It is accordingly the primary objective of the present invention to obviate these and other disadvantages associated with such catalysts.
A particular object is to provide a new and improved coal liquefaction process, particularly one which can better utilize coal feeds to produce greater quantities of the more useful liquids without any necessity of using heterogeneous catalysts.
These and other objects are achieved in accordance with the present invention characterized generally as a process for liquefying a coal feed to produce useful petroleum-like liquid products by steps which include: (a) contacting, in a liquefaction zone, said coal feed with a hydrogen donor solvent at temperature and pressure sufficient to hydroconvert and liquefy the coal, (b) separating the product from the liquefaction zone by distillation into fractions inclusive of a liquid solvent fraction which contains at least 30 weight percent, and preferably at least 50 weight percent hydrogen donor compounds, particularly those fractions boiling within about the 350 about the 400 solvent fraction in a hydrogenation zone in the presence of a quinone catalyst, and (d) recycling the liquid solvent fraction, and preferably the quinone catalyst, to said coal liquefaction zone.
A quinone compound, or mixture of quinone compounds, is dispersed or dissolved within the solvent fraction that is to be hydrogenated, within the hydrogenation zone, the quinone effectively catalyzing the hydrogenation reaction.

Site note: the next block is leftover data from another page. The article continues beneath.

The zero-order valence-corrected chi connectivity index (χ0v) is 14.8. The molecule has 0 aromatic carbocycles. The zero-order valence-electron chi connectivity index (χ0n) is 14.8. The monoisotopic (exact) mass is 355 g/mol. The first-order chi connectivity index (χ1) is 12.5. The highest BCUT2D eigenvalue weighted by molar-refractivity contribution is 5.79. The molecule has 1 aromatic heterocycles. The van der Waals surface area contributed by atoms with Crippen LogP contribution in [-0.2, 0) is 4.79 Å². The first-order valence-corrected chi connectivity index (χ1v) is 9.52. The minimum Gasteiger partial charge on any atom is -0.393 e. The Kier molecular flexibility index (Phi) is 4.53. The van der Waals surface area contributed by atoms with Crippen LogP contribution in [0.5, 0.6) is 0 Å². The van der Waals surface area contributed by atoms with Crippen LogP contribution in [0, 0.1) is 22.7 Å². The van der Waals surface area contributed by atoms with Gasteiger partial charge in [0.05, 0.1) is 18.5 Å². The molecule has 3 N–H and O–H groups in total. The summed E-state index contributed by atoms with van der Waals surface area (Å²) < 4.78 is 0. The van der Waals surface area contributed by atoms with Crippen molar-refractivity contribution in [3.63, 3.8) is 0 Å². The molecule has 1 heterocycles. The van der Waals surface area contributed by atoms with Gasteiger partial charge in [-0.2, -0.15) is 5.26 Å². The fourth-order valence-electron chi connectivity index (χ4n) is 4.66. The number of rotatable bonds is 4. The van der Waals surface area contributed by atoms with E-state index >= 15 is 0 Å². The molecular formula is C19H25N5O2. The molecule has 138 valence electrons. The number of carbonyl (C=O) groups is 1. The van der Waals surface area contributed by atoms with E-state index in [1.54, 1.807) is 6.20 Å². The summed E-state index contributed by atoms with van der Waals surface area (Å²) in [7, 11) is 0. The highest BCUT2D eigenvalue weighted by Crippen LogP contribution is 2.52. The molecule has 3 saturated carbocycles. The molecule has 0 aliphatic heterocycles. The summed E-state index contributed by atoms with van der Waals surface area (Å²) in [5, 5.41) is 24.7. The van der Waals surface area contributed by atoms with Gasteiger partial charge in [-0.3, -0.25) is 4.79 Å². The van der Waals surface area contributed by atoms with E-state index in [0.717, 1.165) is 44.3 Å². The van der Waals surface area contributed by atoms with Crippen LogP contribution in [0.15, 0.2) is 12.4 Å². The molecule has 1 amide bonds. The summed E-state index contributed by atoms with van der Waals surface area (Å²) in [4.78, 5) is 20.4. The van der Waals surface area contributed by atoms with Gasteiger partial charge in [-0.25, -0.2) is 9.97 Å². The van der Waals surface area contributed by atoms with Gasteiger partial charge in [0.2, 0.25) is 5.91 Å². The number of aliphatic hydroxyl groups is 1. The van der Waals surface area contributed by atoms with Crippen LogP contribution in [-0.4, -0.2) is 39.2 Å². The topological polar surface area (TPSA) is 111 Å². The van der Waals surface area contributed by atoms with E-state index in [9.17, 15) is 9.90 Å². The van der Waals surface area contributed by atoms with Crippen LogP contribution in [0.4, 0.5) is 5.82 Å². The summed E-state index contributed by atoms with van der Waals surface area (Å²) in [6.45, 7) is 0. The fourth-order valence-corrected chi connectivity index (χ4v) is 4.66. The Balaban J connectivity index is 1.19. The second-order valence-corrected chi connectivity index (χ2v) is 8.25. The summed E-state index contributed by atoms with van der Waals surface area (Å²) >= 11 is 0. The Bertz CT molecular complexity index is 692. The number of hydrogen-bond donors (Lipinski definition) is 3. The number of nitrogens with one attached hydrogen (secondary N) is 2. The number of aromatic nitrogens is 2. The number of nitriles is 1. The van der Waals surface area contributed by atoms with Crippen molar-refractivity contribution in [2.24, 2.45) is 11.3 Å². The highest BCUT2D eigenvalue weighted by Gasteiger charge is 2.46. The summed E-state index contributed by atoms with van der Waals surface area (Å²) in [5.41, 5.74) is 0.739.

The quinone is a cyclic compound characterized by the presence of the quinoid structure or system wherein two keto or hydroxy groups are connected by a system of conjugated double bonds. It is a mono- or polycyclic hydrocarbon compound which contains two oxygen atoms which occupy either ortho or para positions one oxygen atom relative to the other. Where the quinone is polycyclic, the rings constituting the molecule can be fused or non-fused, or can contain both fused and non-fused rings. The quinone generally contains from 1 to about 6 rings in the total molecule, and preferably from 1 to about 3 rings, with 1 or 2 rings being most preferred. The rings can be substituted or unsubstituted, and in terms of carbon atoms the total molecule can contain from 6 to about 36 carbon atoms, preferably from 6 to about 14 carbon atoms. Sterically unhindered molecules are preferable and, therefore, where substituents are present large branched substituent chains, and highly polar groups are generally to be avoided. The keto or hydroxy groups, while occupying positions ortho or para one to the other, can be on the same ring, or can be located on different rings. Polynuclear polyquinones, particularly diquinones are also satisfactory. Exemplary of quinone compounds suitable for the practice of this invention are such species as o-benzoquinone, p-benzoquinone, 2,5-dichloro-p-benzoquinone, tetrachloro-p-benzoquinone, 1,2-naphthoquinone, 1,4-naphthoquinone, 2-methyl-1,4-naphthoquinone, 2,6-naphthoquinone, 1,2-anthraquinone, 1,4-anthraquinone, 1,7-anthraquinone, 9,10-anthraquinone, phenanthrene quinone, acenaphthene quinone, chrysene quinone, 4,4'-diphenoquinone, 2,2'-diphenoquinone, 4,4'-stilbenequinone, 1,2,3,4,-naphthodiquinone, 1,4,5,8-naphthodiquinone and the like. The ortho quinones are a preferred species, as contrasted with the para quinones.